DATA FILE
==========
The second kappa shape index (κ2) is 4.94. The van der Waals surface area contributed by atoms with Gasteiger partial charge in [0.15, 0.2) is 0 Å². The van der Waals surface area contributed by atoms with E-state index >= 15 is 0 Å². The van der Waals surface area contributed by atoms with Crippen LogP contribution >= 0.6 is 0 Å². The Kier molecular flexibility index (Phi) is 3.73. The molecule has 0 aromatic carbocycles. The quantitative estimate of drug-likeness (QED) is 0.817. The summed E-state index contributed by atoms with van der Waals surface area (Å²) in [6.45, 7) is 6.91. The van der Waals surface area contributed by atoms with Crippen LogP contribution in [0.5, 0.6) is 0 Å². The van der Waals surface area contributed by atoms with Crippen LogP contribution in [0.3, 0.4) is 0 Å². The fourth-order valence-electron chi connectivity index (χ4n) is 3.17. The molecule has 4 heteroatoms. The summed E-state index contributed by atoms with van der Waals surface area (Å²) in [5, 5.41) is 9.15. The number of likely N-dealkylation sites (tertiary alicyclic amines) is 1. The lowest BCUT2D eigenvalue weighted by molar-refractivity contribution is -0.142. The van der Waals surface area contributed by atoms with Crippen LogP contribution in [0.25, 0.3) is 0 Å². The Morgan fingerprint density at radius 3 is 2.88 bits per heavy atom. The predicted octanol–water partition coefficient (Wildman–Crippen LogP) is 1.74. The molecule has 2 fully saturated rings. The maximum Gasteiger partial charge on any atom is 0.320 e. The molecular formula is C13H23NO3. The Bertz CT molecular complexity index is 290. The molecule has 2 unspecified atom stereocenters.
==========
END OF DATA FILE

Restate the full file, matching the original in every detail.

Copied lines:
The second kappa shape index (κ2) is 4.94. The van der Waals surface area contributed by atoms with Gasteiger partial charge in [0.15, 0.2) is 0 Å². The van der Waals surface area contributed by atoms with E-state index >= 15 is 0 Å². The van der Waals surface area contributed by atoms with Crippen LogP contribution >= 0.6 is 0 Å². The Kier molecular flexibility index (Phi) is 3.73. The molecule has 0 aromatic carbocycles. The quantitative estimate of drug-likeness (QED) is 0.817. The summed E-state index contributed by atoms with van der Waals surface area (Å²) in [6.45, 7) is 6.91. The van der Waals surface area contributed by atoms with Crippen LogP contribution in [0.5, 0.6) is 0 Å². The van der Waals surface area contributed by atoms with Crippen LogP contribution in [0.3, 0.4) is 0 Å². The fourth-order valence-electron chi connectivity index (χ4n) is 3.17. The molecule has 4 heteroatoms. The summed E-state index contributed by atoms with van der Waals surface area (Å²) in [5, 5.41) is 9.15. The number of likely N-dealkylation sites (tertiary alicyclic amines) is 1. The lowest BCUT2D eigenvalue weighted by molar-refractivity contribution is -0.142. The van der Waals surface area contributed by atoms with Crippen LogP contribution in [0.25, 0.3) is 0 Å². The Morgan fingerprint density at radius 3 is 2.88 bits per heavy atom. The predicted octanol–water partition coefficient (Wildman–Crippen LogP) is 1.74. The molecule has 2 fully saturated rings. The maximum Gasteiger partial charge on any atom is 0.320 e. The molecular formula is C13H23NO3. The Bertz CT molecular complexity index is 290. The molecule has 2 unspecified atom stereocenters.